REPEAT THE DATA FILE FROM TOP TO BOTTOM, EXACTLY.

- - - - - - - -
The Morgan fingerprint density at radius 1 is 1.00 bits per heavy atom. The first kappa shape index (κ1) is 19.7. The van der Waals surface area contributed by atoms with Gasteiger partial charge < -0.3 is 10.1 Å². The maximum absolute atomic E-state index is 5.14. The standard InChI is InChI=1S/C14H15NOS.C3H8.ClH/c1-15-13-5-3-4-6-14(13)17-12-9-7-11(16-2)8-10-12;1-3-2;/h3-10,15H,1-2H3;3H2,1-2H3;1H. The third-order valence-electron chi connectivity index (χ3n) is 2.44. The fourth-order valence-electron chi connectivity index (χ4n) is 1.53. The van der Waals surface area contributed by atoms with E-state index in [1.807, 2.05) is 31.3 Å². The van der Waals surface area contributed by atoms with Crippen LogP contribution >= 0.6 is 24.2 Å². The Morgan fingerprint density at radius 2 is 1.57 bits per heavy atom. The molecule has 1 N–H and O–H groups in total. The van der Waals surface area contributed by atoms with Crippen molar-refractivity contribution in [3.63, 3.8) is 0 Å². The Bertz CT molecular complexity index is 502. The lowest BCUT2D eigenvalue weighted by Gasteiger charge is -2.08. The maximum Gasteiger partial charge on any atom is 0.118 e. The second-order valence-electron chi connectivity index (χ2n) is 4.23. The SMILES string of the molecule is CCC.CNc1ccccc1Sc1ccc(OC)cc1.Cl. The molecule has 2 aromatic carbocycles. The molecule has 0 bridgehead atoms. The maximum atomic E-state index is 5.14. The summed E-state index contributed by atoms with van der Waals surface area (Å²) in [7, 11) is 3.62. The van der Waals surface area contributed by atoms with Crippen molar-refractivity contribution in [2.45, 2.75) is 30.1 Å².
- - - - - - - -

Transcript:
The Morgan fingerprint density at radius 1 is 1.00 bits per heavy atom. The first kappa shape index (κ1) is 19.7. The van der Waals surface area contributed by atoms with Gasteiger partial charge < -0.3 is 10.1 Å². The maximum absolute atomic E-state index is 5.14. The standard InChI is InChI=1S/C14H15NOS.C3H8.ClH/c1-15-13-5-3-4-6-14(13)17-12-9-7-11(16-2)8-10-12;1-3-2;/h3-10,15H,1-2H3;3H2,1-2H3;1H. The third-order valence-electron chi connectivity index (χ3n) is 2.44. The fourth-order valence-electron chi connectivity index (χ4n) is 1.53. The van der Waals surface area contributed by atoms with E-state index in [1.807, 2.05) is 31.3 Å². The van der Waals surface area contributed by atoms with Crippen LogP contribution >= 0.6 is 24.2 Å². The Morgan fingerprint density at radius 2 is 1.57 bits per heavy atom. The molecule has 1 N–H and O–H groups in total. The van der Waals surface area contributed by atoms with Crippen molar-refractivity contribution in [3.63, 3.8) is 0 Å². The Bertz CT molecular complexity index is 502. The lowest BCUT2D eigenvalue weighted by Gasteiger charge is -2.08. The maximum Gasteiger partial charge on any atom is 0.118 e. The second-order valence-electron chi connectivity index (χ2n) is 4.23. The SMILES string of the molecule is CCC.CNc1ccccc1Sc1ccc(OC)cc1.Cl. The molecule has 2 aromatic carbocycles. The molecule has 0 bridgehead atoms. The maximum atomic E-state index is 5.14. The summed E-state index contributed by atoms with van der Waals surface area (Å²) in [7, 11) is 3.62. The van der Waals surface area contributed by atoms with Crippen molar-refractivity contribution in [2.45, 2.75) is 30.1 Å².